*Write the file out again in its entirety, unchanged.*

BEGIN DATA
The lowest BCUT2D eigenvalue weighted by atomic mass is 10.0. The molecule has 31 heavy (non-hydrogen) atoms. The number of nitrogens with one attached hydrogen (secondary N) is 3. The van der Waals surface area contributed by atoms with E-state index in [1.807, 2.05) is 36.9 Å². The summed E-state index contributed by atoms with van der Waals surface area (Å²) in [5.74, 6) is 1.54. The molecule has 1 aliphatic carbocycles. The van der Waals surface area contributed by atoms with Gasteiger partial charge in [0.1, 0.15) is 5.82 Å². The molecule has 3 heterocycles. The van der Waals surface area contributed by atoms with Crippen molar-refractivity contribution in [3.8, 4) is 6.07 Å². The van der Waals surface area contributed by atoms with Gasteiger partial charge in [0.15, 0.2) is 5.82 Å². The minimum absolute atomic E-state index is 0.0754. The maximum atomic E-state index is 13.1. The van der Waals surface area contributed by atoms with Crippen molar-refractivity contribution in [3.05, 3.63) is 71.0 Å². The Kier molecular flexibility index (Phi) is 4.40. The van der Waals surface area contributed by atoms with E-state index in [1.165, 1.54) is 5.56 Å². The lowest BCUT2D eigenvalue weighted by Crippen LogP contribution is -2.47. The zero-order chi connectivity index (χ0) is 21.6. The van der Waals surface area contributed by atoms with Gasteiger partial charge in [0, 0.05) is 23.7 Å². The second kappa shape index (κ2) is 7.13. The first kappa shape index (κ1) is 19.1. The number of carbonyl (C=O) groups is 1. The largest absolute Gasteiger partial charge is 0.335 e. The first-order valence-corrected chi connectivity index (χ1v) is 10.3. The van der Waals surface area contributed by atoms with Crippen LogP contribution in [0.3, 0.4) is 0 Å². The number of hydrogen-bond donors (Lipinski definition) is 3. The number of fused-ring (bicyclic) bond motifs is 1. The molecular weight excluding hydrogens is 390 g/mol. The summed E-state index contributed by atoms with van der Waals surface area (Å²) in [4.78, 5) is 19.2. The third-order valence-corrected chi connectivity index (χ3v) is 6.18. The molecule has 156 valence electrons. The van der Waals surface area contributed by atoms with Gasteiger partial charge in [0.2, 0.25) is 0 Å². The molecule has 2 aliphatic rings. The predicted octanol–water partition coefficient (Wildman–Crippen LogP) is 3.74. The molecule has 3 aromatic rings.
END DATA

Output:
The lowest BCUT2D eigenvalue weighted by atomic mass is 10.0. The molecule has 31 heavy (non-hydrogen) atoms. The number of nitrogens with one attached hydrogen (secondary N) is 3. The van der Waals surface area contributed by atoms with E-state index in [1.807, 2.05) is 36.9 Å². The summed E-state index contributed by atoms with van der Waals surface area (Å²) in [5.74, 6) is 1.54. The molecule has 1 aliphatic carbocycles. The van der Waals surface area contributed by atoms with Gasteiger partial charge in [0.1, 0.15) is 5.82 Å². The molecule has 3 heterocycles. The van der Waals surface area contributed by atoms with Crippen molar-refractivity contribution in [3.8, 4) is 6.07 Å². The van der Waals surface area contributed by atoms with Gasteiger partial charge in [0.15, 0.2) is 5.82 Å². The minimum absolute atomic E-state index is 0.0754. The maximum atomic E-state index is 13.1. The van der Waals surface area contributed by atoms with Crippen molar-refractivity contribution in [3.05, 3.63) is 71.0 Å². The Kier molecular flexibility index (Phi) is 4.40. The van der Waals surface area contributed by atoms with E-state index in [1.165, 1.54) is 5.56 Å². The lowest BCUT2D eigenvalue weighted by Crippen LogP contribution is -2.47. The zero-order chi connectivity index (χ0) is 21.6. The van der Waals surface area contributed by atoms with Gasteiger partial charge in [0, 0.05) is 23.7 Å². The second kappa shape index (κ2) is 7.13. The first kappa shape index (κ1) is 19.1. The number of carbonyl (C=O) groups is 1. The largest absolute Gasteiger partial charge is 0.335 e. The first-order valence-corrected chi connectivity index (χ1v) is 10.3. The van der Waals surface area contributed by atoms with Crippen LogP contribution in [0.3, 0.4) is 0 Å². The number of hydrogen-bond donors (Lipinski definition) is 3. The number of fused-ring (bicyclic) bond motifs is 1. The molecular weight excluding hydrogens is 390 g/mol. The summed E-state index contributed by atoms with van der Waals surface area (Å²) in [4.78, 5) is 19.2. The third-order valence-corrected chi connectivity index (χ3v) is 6.18. The molecule has 156 valence electrons. The van der Waals surface area contributed by atoms with Gasteiger partial charge in [0.2, 0.25) is 0 Å². The molecule has 2 aliphatic rings. The predicted octanol–water partition coefficient (Wildman–Crippen LogP) is 3.74. The molecule has 3 aromatic rings.